Brenton Tarrant, killer of New Zealand muslims, charged

Brenton Tarrant, killer of New Zealand muslims, charged

Brenton Tarrant, face of the Australian who attacked two mosques in New Zealand, killing 49 people
A right-wing extremist, Brenton Harrison Tarrant, who rampaged through two mosques in the quiet New Zealand city of Christchurch, killing 49 worshippers appeared in court on murder charges Saturday.

He was remanded in custody without plea until April 5.He smiled as he stood in the dock on Saturday.

More than 40 people were hospitalised with a range of injuries, including a critically hurt 5-year-old boy flown to Starship

According to New Zealand Prime Minister, the shooter had five weapons including two semi-automatic guns. She promised to change the gun laws in the country.

Forty-two people are still being treated in hospital for injuries, including a four year old child, after an attack thought to be the deadliest directed against Muslims in the West in modern times.

The 28-year-old Australia-born suspect will be charged with murder in a court appearance that police said would be held behind closed doors for security reasons.

Outside the court, guarded by heavily armed police in body armour, the sons of 71-year-old Afghan man Daoud Nabi demanded justice.

After travelling the world “he stopped in New Zealand and said ‘here’s a slice of paradise’,” Omar Nabi told AFP. “It’s outrageous, the feeling is outrageous. It’s beyond imagination.”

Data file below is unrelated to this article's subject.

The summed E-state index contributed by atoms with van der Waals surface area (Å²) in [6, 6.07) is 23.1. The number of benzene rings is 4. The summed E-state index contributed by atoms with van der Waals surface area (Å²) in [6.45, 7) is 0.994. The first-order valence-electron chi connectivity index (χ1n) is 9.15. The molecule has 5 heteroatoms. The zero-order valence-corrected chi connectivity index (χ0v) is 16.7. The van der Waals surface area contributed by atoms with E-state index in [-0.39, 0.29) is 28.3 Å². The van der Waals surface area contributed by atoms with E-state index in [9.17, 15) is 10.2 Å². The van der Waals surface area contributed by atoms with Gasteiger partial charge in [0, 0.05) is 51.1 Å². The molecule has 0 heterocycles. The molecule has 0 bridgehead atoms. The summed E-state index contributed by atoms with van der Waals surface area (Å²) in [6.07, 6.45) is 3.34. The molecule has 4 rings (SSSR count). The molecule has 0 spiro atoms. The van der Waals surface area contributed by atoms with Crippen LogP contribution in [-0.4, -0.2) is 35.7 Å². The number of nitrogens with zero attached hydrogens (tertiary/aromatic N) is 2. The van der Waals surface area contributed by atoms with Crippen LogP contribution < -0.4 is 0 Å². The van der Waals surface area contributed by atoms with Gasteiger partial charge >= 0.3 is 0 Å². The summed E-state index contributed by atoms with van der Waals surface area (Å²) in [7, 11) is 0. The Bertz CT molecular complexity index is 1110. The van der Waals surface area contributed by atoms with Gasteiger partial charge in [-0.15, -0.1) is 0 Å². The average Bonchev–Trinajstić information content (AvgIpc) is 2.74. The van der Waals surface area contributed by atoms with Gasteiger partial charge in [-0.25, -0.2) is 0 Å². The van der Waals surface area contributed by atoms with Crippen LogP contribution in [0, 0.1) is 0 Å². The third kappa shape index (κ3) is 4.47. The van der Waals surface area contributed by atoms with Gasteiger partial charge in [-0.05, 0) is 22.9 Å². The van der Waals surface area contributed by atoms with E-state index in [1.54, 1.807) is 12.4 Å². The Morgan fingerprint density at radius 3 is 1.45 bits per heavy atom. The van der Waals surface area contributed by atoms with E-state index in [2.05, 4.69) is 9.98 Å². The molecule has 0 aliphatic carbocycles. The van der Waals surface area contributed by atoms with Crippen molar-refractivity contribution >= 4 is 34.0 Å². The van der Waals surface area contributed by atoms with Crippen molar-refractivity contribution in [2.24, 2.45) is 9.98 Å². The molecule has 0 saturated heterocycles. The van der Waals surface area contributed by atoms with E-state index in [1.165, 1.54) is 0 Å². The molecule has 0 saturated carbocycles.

Prime Minister Jacinda Ardern said Saturday the victims were from across the Muslim world, with Pakistan, Turkey, Saudi Arabia, Bangladesh, Indonesia and Malaysia rendering consular assistance.

She has called this a terrorist attack and said the shooter — who was not on any watchlist and did not have a criminal record — had legally purchased the firearms he used: two semi-automatic weapons, two shotguns and a lever-action gun.

“The offender was in possession of a gun licence” obtained in November 2017, and he started purchasing the weapons the following month, she said.

“While work is being done as to the chain of events that led to both the holding of this gun licence, and the possession of these weapons, I can tell you one thing right now — our gun laws will change,” she vowed.

The suspect, who was believed to be a personal fitness instructor, documented his radicalisation and two years of preparations in a lengthy, meandering and conspiracy filled far-right “manifesto”.

He live-streamed footage of himself going room-to-room, victim to victim, shooting the wounded from close range as they struggled to crawl away in the main Christchurch mosque.

Two other people remain in custody, although their link to the attack is unknown. A third person who was earlier arrested was said to be a member of the public with a firearm who was trying to help.

Police warned New Zealanders Saturday to remain vigilant, saying there was “no guarantee the risk is limited” to the Christchurch region.

Two improvised explosive devices (IEDs) were found in a car and neutralised by the military, while police raided a home in Dunedin, where Ardern said the suspect was based.

“We will be looking closely to build a picture of any of the individuals involved and all of their activities prior to this horrific event,” police added in a statement.

Tributes to the victims poured in from around the world.

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